[erlang-questions] Maximising memory compactness

Tuncer Ayaz tuncer.ayaz@REDACTED
Fri Apr 4 20:34:34 CEST 2014

On Fri, Apr 4, 2014 at 8:09 PM, Tuncer Ayaz <tuncer.ayaz@REDACTED> wrote:
> On Fri, Apr 4, 2014 at 5:26 PM, Andreas Schumacher wrote:
>> Honestly, we did not measure the number of users, but we made a
>> rough guess based on the questions, comments, and/or bug reports we
>> got for the half-word emulator.
> I'm not arguing for or against halfword-emu, as I'm not the designated
> maintainer, but it just works and most likely does for everyone else
> who has it enabled. I never had a bug caused by it, and on some
> machines it's the reason I can use Dialyzer with an amd64 beam.smp.
> If my professional experience with users of code I was responsible for
> is any indication, then it's very safe to assume that users only
> report bugs. I've learned that users won't even report back if a

Sorry, forgot a word: s/that users/that some users/

> hotfix works. Hence, you can't use non-existence of bug reports or
> comments as an indication of how widely/successfully something is used.
> Some code has vocal users (gamers), most doesn't.
> As you didn't answer the x32 ABI question, I take that to mean there's
> no plan for that. Correct?
>> -----Original Message-----
>> From: Tuncer Ayaz [mailto:tuncer.ayaz@REDACTED]
>> Sent: den 4 april 2014 14:25
>> To: Andreas Schumacher
>> Cc: erlang-questions@REDACTED; Olivier BOUDEVILLE
>> Subject: Re: [erlang-questions] Fwd: FW: Maximising memory compactness
>> On Fri, Apr 4, 2014 at 1:33 PM, Andreas Schumacher wrote:
>>> As a matter of fact, the half-word emulator will be deprecated in
>>> OTP 17.0, which will be released next week. The reason for that is
>>> that there have been very few (if any) users; and thus, the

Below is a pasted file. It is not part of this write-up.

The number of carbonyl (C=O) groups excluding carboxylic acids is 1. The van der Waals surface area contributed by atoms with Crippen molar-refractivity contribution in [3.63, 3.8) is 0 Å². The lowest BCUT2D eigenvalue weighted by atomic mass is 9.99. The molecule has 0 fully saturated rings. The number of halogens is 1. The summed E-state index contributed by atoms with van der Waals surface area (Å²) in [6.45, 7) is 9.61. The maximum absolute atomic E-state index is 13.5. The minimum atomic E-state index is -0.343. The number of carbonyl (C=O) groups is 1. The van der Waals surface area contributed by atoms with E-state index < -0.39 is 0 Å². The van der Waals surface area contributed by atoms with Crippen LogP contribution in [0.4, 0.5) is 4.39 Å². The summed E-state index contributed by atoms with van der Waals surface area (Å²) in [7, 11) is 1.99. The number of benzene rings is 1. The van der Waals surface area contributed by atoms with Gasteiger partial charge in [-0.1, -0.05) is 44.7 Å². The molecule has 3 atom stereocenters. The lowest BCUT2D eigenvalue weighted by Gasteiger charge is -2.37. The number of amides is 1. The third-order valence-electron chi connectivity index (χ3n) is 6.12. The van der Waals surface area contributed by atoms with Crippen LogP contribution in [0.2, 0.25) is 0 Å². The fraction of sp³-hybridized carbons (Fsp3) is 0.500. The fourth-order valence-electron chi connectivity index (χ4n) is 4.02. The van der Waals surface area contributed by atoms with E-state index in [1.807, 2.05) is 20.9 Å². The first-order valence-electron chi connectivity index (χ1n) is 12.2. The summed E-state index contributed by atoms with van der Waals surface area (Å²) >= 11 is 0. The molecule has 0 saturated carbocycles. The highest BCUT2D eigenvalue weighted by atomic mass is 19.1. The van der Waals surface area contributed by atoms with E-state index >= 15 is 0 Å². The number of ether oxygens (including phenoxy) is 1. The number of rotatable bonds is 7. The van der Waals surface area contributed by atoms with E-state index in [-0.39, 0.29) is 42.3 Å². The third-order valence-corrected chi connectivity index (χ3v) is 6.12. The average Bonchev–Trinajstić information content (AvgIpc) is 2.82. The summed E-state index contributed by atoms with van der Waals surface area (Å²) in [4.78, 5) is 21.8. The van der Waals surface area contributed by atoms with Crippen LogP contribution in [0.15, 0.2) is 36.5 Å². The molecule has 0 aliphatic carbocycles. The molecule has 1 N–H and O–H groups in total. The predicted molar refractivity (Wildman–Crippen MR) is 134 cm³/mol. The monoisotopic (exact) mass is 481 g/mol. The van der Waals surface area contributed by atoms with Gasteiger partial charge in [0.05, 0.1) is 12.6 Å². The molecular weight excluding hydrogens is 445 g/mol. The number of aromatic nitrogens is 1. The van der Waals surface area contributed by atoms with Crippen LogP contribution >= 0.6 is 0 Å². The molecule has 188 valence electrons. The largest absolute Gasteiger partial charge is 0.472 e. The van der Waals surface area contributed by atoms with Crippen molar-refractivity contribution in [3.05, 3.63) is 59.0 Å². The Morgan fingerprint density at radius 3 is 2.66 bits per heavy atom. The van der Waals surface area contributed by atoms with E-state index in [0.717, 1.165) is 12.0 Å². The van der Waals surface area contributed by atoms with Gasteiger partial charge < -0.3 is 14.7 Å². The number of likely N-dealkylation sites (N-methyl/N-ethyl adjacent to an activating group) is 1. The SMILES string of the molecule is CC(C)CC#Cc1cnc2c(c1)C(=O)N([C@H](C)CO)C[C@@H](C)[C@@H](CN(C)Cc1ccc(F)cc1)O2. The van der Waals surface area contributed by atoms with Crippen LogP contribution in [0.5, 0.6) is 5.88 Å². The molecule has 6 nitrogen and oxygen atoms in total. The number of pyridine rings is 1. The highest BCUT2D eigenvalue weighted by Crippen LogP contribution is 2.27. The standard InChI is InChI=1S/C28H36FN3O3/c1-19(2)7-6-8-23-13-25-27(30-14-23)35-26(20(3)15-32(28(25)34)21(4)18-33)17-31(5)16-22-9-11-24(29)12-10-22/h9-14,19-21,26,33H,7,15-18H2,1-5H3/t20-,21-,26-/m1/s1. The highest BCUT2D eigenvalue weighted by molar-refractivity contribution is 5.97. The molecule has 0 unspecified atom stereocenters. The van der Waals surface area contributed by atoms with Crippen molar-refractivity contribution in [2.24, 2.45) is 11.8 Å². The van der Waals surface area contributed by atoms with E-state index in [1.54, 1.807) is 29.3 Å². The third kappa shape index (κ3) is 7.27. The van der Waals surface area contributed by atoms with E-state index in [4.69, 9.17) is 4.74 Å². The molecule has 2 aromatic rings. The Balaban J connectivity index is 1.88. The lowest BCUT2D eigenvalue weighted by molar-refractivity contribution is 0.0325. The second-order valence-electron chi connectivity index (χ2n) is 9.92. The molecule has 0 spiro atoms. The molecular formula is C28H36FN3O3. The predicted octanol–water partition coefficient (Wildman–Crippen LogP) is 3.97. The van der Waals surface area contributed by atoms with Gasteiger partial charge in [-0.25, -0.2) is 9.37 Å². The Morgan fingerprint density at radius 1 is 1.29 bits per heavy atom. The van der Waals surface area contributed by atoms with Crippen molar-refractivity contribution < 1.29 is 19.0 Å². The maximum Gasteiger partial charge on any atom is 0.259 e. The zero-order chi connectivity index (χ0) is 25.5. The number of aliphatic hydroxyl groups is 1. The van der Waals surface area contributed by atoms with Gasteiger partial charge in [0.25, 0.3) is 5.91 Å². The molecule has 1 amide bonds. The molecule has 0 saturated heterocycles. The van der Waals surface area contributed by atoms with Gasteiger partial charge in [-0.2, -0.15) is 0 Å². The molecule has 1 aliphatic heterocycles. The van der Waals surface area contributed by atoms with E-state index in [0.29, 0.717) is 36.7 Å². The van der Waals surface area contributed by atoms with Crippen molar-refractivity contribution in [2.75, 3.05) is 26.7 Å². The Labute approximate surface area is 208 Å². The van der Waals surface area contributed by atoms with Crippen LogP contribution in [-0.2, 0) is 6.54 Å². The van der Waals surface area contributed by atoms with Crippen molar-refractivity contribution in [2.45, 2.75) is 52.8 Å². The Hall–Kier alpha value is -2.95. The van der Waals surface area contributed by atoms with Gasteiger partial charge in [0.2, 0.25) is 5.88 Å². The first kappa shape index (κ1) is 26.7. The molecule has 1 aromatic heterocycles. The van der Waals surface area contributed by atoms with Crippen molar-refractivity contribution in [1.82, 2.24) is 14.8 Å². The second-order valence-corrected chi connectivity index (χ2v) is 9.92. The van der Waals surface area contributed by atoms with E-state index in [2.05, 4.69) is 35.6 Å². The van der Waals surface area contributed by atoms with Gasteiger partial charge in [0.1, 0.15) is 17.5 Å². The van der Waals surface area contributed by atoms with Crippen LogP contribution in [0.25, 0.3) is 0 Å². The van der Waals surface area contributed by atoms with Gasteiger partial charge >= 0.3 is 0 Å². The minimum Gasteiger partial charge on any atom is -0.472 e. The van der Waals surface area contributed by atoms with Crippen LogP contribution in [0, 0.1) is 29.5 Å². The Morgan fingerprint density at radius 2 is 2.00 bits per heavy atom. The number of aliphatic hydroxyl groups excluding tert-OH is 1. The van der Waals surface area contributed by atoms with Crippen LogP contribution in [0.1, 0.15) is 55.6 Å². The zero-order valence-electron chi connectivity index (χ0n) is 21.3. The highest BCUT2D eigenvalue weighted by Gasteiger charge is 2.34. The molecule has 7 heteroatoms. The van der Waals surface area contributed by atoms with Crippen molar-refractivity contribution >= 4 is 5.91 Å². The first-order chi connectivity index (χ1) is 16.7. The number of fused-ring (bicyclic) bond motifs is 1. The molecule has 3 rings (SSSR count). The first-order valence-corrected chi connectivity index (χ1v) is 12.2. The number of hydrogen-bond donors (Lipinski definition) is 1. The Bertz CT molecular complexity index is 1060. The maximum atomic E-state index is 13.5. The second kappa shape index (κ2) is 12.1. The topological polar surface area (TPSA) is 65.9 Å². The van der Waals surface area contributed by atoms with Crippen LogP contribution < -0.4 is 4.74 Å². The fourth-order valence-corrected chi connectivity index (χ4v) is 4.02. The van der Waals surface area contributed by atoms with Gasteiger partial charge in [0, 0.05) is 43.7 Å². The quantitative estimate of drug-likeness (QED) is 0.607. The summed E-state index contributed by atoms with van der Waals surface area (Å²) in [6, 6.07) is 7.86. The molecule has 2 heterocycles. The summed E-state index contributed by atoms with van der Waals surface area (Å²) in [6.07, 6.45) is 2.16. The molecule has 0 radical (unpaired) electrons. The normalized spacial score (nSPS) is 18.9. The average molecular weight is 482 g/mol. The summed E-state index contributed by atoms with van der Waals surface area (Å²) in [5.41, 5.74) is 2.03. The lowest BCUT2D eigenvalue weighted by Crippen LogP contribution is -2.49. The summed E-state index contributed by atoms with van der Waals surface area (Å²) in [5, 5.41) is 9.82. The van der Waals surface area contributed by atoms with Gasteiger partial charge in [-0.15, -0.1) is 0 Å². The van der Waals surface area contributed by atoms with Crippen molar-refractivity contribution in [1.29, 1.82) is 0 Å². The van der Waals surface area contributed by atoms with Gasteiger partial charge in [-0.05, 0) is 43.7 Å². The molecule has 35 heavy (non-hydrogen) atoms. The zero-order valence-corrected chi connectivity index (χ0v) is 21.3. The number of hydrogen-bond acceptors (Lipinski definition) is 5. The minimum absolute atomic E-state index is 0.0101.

>>> maintenance costs outweigh its value.
>> FWIW, I use it. But more importantly, how did you measure the number
>> of users? For comparison, JVM's compressed oops has been default
>> enabled for a long time, but to be precise it's not _exactly_ the
>> same thing.
>> http://docs.oracle.com/javase/7/docs/technotes/guides/vm/performance-enhancements-7.html
>> "Compressed oops is supported and enabled by default in Java SE 6u23
>> and later. In Java SE 7, use of compressed oops is the default for
>> 64-bit JVM processes when -Xmx isn't specified and for values of
>> -Xmx less than 32 gigabytes."
>> https://wikis.oracle.com/display/HotSpotInternals/CompressedOops
>> That said, what about implementing x32 ABI support as an
>> alternative? As far as I can tell this would have to be explicitly
>> implemented in HiPE too.
>>> -----Original Message-----
>>> From: erlang-questions-bounces@REDACTED
>>> [mailto:erlang-questions-bounces@REDACTED] On Behalf Of Kostis
>>> Sagonas
>>> Sent: den 4 april 2014 11:39
>>> To: Erlang
>>> Subject: Re: [erlang-questions] Maximising memory compactness
>>> On 04/04/2014 10:33 AM, Olivier BOUDEVILLE wrote:
>>>> Let's suppose one would like to run a large, distributed (Erlang)
>>>> application, with many processes, and that ends up, in some cases,
>>>> being RAM-bound.
>>>  > ...
>>>> The half-word emulator would seem the simplest/most elegant solution
>>>> to do so ....
>>>  >
>>>> So, my question: would relying on a set of 32-bit VMs per host,
>>>> instead of a single 64-bit VM, look like the best option here?
>>> My opinion is (and has always been) that the half-word emulator
>>> seems cute on the surface but deep down is a bad idea (esp. for a
>>> language with automatic memory management like Erlang, or if your
>>> application has any plans of growing someday).
>>> So I would really advice against it. In fact, IMO it's better to
>>> try to forget about its existence for anything other than for small
>>> embedded devices or in machines that do not have more than 3GB of
>>> memory.
>>> Unfortunately, I am very busy to elaborate more on this right now.
>>> But even if I had more time, I would probably try to find better
>>> things to do than think/talk about the half-word emulator. Leaning
>>> back and relax until you forget about it (or simply waiting for the
>>> day that it is taken out of the distribution) is preferable IMO.

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